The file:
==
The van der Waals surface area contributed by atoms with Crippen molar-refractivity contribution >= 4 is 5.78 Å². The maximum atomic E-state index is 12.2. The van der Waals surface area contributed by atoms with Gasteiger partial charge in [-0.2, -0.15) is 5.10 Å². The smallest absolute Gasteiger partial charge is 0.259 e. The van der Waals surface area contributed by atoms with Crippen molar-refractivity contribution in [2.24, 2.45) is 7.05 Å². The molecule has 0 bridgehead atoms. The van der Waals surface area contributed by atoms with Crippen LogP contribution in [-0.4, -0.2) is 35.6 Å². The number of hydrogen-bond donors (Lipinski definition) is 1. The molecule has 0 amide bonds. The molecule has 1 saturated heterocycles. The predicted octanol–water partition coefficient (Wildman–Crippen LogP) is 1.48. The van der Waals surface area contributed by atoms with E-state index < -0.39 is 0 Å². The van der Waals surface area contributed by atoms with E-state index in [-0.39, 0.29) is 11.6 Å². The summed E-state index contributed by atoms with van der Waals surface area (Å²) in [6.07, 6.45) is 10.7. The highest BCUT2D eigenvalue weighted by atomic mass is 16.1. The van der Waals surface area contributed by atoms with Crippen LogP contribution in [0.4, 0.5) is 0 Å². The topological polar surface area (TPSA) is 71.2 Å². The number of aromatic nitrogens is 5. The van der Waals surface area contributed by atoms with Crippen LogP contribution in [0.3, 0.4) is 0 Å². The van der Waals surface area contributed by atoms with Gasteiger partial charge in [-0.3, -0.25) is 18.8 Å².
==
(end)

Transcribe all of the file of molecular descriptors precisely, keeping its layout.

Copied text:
The van der Waals surface area contributed by atoms with Crippen molar-refractivity contribution >= 4 is 5.78 Å². The maximum atomic E-state index is 12.2. The van der Waals surface area contributed by atoms with Gasteiger partial charge in [-0.2, -0.15) is 5.10 Å². The smallest absolute Gasteiger partial charge is 0.259 e. The van der Waals surface area contributed by atoms with Crippen molar-refractivity contribution in [2.24, 2.45) is 7.05 Å². The molecule has 0 bridgehead atoms. The van der Waals surface area contributed by atoms with Crippen LogP contribution in [-0.4, -0.2) is 35.6 Å². The number of hydrogen-bond donors (Lipinski definition) is 1. The molecule has 0 amide bonds. The molecule has 1 saturated heterocycles. The predicted octanol–water partition coefficient (Wildman–Crippen LogP) is 1.48. The van der Waals surface area contributed by atoms with E-state index < -0.39 is 0 Å². The van der Waals surface area contributed by atoms with E-state index in [-0.39, 0.29) is 11.6 Å². The summed E-state index contributed by atoms with van der Waals surface area (Å²) in [6.07, 6.45) is 10.7. The highest BCUT2D eigenvalue weighted by atomic mass is 16.1. The van der Waals surface area contributed by atoms with Crippen LogP contribution in [0.4, 0.5) is 0 Å². The topological polar surface area (TPSA) is 71.2 Å². The number of aromatic nitrogens is 5. The van der Waals surface area contributed by atoms with Crippen LogP contribution in [0.3, 0.4) is 0 Å². The van der Waals surface area contributed by atoms with Gasteiger partial charge in [-0.3, -0.25) is 18.8 Å².